A Dutch company looks to combine international aid with corporate profit, according to allAfrica.com.
The supermarket chain Albert Heijn is funding and conducting development projects in Africa, including constructing water systems in Ghana, farmer training programs in South Africa, and expanded schooling in Kenya. But the company doesn’t claim that its efforts are based in charity. "It's very much business-driven. It bears almost no resemblance to charity or good causes," says Henri Zondag, chair of the Albert Heijn foundation.
Albert Heijn supermarkets rely heavily on quality produce from Africa, and the idea is that healthier, happier and better-educated suppliers make trade relationships more productive. The Dutch government is a player in this arrangement too, encouraging business-sector participation in cooperative development relationships and economic benefits for the Netherlands. The government hopes that “making a profit can be a great incentive for [development] projects.” The company envisions projects that forge partnerships that lead to greater profit. If both are correct, in the long term all parties involved could win.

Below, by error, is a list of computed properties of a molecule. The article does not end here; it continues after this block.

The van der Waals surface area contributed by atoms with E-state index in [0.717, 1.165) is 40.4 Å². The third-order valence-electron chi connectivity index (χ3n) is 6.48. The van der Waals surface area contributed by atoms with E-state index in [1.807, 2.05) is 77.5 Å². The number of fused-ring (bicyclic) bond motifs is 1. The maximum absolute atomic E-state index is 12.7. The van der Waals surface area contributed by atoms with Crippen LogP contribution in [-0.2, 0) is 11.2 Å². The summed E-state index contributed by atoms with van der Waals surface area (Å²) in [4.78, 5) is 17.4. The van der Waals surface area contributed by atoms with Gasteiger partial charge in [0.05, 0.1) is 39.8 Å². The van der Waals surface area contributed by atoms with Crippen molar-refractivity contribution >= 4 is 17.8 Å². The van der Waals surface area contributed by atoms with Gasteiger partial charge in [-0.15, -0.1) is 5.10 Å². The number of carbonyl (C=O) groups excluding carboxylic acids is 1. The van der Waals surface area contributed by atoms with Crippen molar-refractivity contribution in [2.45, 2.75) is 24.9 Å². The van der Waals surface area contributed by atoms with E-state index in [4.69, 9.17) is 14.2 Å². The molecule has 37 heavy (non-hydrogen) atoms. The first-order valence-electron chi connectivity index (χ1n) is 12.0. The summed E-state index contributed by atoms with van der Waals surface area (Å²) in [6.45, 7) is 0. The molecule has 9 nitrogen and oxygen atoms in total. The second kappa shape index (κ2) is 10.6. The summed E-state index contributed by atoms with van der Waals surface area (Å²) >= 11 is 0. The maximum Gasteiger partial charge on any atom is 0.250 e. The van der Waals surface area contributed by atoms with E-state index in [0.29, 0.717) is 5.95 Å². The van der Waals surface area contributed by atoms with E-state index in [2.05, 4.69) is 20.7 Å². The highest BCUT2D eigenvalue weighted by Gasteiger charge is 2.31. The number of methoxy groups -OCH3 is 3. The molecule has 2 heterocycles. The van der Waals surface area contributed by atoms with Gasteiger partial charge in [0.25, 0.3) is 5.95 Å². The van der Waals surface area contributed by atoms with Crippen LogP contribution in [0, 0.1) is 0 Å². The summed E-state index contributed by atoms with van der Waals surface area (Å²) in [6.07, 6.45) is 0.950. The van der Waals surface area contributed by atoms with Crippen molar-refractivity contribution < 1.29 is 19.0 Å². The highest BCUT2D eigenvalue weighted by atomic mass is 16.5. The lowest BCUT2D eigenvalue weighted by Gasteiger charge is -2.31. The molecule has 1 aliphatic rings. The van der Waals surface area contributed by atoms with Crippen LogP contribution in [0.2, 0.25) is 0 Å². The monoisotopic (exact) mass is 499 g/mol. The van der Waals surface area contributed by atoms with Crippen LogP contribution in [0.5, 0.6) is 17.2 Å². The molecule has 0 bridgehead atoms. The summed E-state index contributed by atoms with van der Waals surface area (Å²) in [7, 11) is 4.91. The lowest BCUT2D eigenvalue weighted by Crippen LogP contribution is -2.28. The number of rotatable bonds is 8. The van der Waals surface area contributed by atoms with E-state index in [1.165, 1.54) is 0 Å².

Erik Mandell is a graduate of Middlebury College in Vermont. He is currently pursuing a master's degree in public administration and global leadership at Portland State. Read his other contributions to Global Envision.